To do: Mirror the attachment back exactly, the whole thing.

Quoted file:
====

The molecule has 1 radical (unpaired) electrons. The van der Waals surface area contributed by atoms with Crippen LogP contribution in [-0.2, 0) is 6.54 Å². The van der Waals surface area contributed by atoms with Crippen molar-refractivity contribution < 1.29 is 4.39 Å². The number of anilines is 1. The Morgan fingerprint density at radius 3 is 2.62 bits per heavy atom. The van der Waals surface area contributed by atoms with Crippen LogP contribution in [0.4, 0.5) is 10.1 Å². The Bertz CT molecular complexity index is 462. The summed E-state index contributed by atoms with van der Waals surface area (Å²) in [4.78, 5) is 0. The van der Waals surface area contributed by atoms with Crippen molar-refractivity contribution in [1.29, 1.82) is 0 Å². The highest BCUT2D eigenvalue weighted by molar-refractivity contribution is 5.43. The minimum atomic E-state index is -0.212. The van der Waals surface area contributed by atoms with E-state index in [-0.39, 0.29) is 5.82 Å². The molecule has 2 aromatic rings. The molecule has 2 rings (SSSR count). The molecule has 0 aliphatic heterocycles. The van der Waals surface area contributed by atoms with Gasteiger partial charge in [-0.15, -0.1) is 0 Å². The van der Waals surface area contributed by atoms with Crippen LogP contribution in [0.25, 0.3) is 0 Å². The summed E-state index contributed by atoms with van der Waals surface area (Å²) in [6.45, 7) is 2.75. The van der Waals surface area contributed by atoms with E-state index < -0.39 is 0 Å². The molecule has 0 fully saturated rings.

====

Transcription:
The molecule has 1 radical (unpaired) electrons. The van der Waals surface area contributed by atoms with Crippen LogP contribution in [-0.2, 0) is 6.54 Å². The van der Waals surface area contributed by atoms with Crippen molar-refractivity contribution < 1.29 is 4.39 Å². The number of anilines is 1. The Morgan fingerprint density at radius 3 is 2.62 bits per heavy atom. The van der Waals surface area contributed by atoms with Crippen LogP contribution in [0.4, 0.5) is 10.1 Å². The Bertz CT molecular complexity index is 462. The summed E-state index contributed by atoms with van der Waals surface area (Å²) in [4.78, 5) is 0. The van der Waals surface area contributed by atoms with Crippen molar-refractivity contribution in [1.29, 1.82) is 0 Å². The highest BCUT2D eigenvalue weighted by molar-refractivity contribution is 5.43. The minimum atomic E-state index is -0.212. The van der Waals surface area contributed by atoms with E-state index in [-0.39, 0.29) is 5.82 Å². The molecule has 2 aromatic rings. The molecule has 2 rings (SSSR count). The molecule has 0 aliphatic heterocycles. The van der Waals surface area contributed by atoms with Gasteiger partial charge in [-0.15, -0.1) is 0 Å². The van der Waals surface area contributed by atoms with Crippen LogP contribution in [0.25, 0.3) is 0 Å². The summed E-state index contributed by atoms with van der Waals surface area (Å²) in [6.45, 7) is 2.75. The van der Waals surface area contributed by atoms with E-state index < -0.39 is 0 Å². The molecule has 0 fully saturated rings.